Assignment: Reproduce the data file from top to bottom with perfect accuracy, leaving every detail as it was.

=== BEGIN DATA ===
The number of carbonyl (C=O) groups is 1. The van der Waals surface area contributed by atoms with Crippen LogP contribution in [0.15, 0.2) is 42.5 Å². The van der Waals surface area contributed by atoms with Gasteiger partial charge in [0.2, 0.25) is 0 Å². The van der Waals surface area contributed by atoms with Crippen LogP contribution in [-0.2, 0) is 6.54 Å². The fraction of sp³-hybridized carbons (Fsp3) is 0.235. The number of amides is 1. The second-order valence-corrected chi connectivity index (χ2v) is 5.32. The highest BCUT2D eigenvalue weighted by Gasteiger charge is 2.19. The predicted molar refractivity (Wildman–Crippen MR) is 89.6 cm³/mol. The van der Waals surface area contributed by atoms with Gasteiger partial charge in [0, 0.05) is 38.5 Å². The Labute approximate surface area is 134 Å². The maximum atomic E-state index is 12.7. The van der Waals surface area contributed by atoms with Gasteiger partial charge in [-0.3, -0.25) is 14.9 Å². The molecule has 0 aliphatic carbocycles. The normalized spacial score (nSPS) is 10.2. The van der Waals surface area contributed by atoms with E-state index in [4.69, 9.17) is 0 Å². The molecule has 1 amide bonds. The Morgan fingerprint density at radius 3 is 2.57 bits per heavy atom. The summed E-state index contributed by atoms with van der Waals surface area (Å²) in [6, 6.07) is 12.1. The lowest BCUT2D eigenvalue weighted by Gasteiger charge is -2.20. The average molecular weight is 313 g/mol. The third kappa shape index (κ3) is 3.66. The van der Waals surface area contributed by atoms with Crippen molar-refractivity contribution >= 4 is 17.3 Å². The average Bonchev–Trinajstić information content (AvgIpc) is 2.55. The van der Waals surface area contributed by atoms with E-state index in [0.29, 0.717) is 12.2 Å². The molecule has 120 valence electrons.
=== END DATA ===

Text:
The number of carbonyl (C=O) groups is 1. The van der Waals surface area contributed by atoms with Crippen LogP contribution in [0.15, 0.2) is 42.5 Å². The van der Waals surface area contributed by atoms with Gasteiger partial charge in [0.2, 0.25) is 0 Å². The van der Waals surface area contributed by atoms with Crippen LogP contribution in [-0.2, 0) is 6.54 Å². The fraction of sp³-hybridized carbons (Fsp3) is 0.235. The number of amides is 1. The second-order valence-corrected chi connectivity index (χ2v) is 5.32. The highest BCUT2D eigenvalue weighted by Gasteiger charge is 2.19. The predicted molar refractivity (Wildman–Crippen MR) is 89.6 cm³/mol. The van der Waals surface area contributed by atoms with Gasteiger partial charge in [0, 0.05) is 38.5 Å². The Labute approximate surface area is 134 Å². The maximum atomic E-state index is 12.7. The van der Waals surface area contributed by atoms with Gasteiger partial charge in [-0.3, -0.25) is 14.9 Å². The molecule has 0 aliphatic carbocycles. The normalized spacial score (nSPS) is 10.2. The van der Waals surface area contributed by atoms with E-state index in [4.69, 9.17) is 0 Å². The molecule has 1 amide bonds. The Morgan fingerprint density at radius 3 is 2.57 bits per heavy atom. The summed E-state index contributed by atoms with van der Waals surface area (Å²) in [6, 6.07) is 12.1. The lowest BCUT2D eigenvalue weighted by Gasteiger charge is -2.20. The average molecular weight is 313 g/mol. The third kappa shape index (κ3) is 3.66. The van der Waals surface area contributed by atoms with Crippen molar-refractivity contribution >= 4 is 17.3 Å². The average Bonchev–Trinajstić information content (AvgIpc) is 2.55. The van der Waals surface area contributed by atoms with E-state index in [0.29, 0.717) is 12.2 Å². The molecule has 120 valence electrons.